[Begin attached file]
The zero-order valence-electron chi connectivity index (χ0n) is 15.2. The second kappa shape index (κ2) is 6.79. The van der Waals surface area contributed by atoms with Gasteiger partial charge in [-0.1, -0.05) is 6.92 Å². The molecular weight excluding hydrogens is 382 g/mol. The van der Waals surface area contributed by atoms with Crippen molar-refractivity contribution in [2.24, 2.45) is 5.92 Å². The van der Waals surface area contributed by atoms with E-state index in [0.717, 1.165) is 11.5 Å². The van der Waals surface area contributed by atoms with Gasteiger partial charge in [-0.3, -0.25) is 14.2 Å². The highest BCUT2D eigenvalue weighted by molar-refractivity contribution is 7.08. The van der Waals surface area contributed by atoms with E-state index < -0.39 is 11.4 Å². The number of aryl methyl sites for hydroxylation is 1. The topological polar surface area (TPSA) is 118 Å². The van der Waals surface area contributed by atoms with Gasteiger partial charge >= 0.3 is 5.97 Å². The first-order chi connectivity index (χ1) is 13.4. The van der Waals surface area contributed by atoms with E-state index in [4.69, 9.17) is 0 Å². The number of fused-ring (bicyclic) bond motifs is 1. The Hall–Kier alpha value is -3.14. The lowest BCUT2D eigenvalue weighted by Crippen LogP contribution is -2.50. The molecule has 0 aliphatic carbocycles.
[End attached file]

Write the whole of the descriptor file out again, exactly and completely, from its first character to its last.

The zero-order valence-electron chi connectivity index (χ0n) is 15.2. The second kappa shape index (κ2) is 6.79. The van der Waals surface area contributed by atoms with Gasteiger partial charge in [-0.1, -0.05) is 6.92 Å². The molecular weight excluding hydrogens is 382 g/mol. The van der Waals surface area contributed by atoms with Crippen molar-refractivity contribution in [2.24, 2.45) is 5.92 Å². The van der Waals surface area contributed by atoms with E-state index in [0.717, 1.165) is 11.5 Å². The van der Waals surface area contributed by atoms with Gasteiger partial charge in [-0.3, -0.25) is 14.2 Å². The highest BCUT2D eigenvalue weighted by molar-refractivity contribution is 7.08. The van der Waals surface area contributed by atoms with E-state index < -0.39 is 11.4 Å². The number of aryl methyl sites for hydroxylation is 1. The topological polar surface area (TPSA) is 118 Å². The van der Waals surface area contributed by atoms with Gasteiger partial charge >= 0.3 is 5.97 Å². The first-order chi connectivity index (χ1) is 13.4. The van der Waals surface area contributed by atoms with E-state index in [4.69, 9.17) is 0 Å². The number of fused-ring (bicyclic) bond motifs is 1. The Hall–Kier alpha value is -3.14. The lowest BCUT2D eigenvalue weighted by Crippen LogP contribution is -2.50. The molecule has 0 aliphatic carbocycles.